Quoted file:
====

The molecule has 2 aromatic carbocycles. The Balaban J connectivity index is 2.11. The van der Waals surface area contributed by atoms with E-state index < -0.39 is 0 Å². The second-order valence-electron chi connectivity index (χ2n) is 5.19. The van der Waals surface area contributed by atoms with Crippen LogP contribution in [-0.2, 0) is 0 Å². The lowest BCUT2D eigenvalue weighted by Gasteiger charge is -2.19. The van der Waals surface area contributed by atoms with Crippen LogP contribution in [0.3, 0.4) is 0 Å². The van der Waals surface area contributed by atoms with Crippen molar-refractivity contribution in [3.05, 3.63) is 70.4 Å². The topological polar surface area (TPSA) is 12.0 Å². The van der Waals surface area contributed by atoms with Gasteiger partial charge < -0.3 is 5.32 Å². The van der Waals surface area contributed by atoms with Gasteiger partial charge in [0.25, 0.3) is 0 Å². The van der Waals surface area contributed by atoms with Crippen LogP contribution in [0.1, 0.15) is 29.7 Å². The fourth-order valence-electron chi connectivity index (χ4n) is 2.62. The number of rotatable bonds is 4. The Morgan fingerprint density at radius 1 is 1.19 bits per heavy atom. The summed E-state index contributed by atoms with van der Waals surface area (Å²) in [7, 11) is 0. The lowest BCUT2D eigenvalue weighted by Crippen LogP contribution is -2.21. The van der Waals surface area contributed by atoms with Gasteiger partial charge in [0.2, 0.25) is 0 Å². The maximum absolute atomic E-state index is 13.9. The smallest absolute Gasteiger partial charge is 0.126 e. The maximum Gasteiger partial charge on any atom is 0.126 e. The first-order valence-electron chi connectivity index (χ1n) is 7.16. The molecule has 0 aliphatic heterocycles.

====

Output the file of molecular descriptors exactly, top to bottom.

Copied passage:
The molecule has 2 aromatic carbocycles. The Balaban J connectivity index is 2.11. The van der Waals surface area contributed by atoms with E-state index < -0.39 is 0 Å². The second-order valence-electron chi connectivity index (χ2n) is 5.19. The van der Waals surface area contributed by atoms with Crippen LogP contribution in [-0.2, 0) is 0 Å². The lowest BCUT2D eigenvalue weighted by Gasteiger charge is -2.19. The van der Waals surface area contributed by atoms with Crippen LogP contribution in [0.3, 0.4) is 0 Å². The van der Waals surface area contributed by atoms with Crippen molar-refractivity contribution in [3.05, 3.63) is 70.4 Å². The topological polar surface area (TPSA) is 12.0 Å². The van der Waals surface area contributed by atoms with Gasteiger partial charge < -0.3 is 5.32 Å². The van der Waals surface area contributed by atoms with Gasteiger partial charge in [0.25, 0.3) is 0 Å². The van der Waals surface area contributed by atoms with Crippen LogP contribution in [0.1, 0.15) is 29.7 Å². The fourth-order valence-electron chi connectivity index (χ4n) is 2.62. The number of rotatable bonds is 4. The Morgan fingerprint density at radius 1 is 1.19 bits per heavy atom. The summed E-state index contributed by atoms with van der Waals surface area (Å²) in [7, 11) is 0. The lowest BCUT2D eigenvalue weighted by Crippen LogP contribution is -2.21. The van der Waals surface area contributed by atoms with Gasteiger partial charge in [0.2, 0.25) is 0 Å². The maximum absolute atomic E-state index is 13.9. The smallest absolute Gasteiger partial charge is 0.126 e. The maximum Gasteiger partial charge on any atom is 0.126 e. The first-order valence-electron chi connectivity index (χ1n) is 7.16. The molecule has 0 aliphatic heterocycles.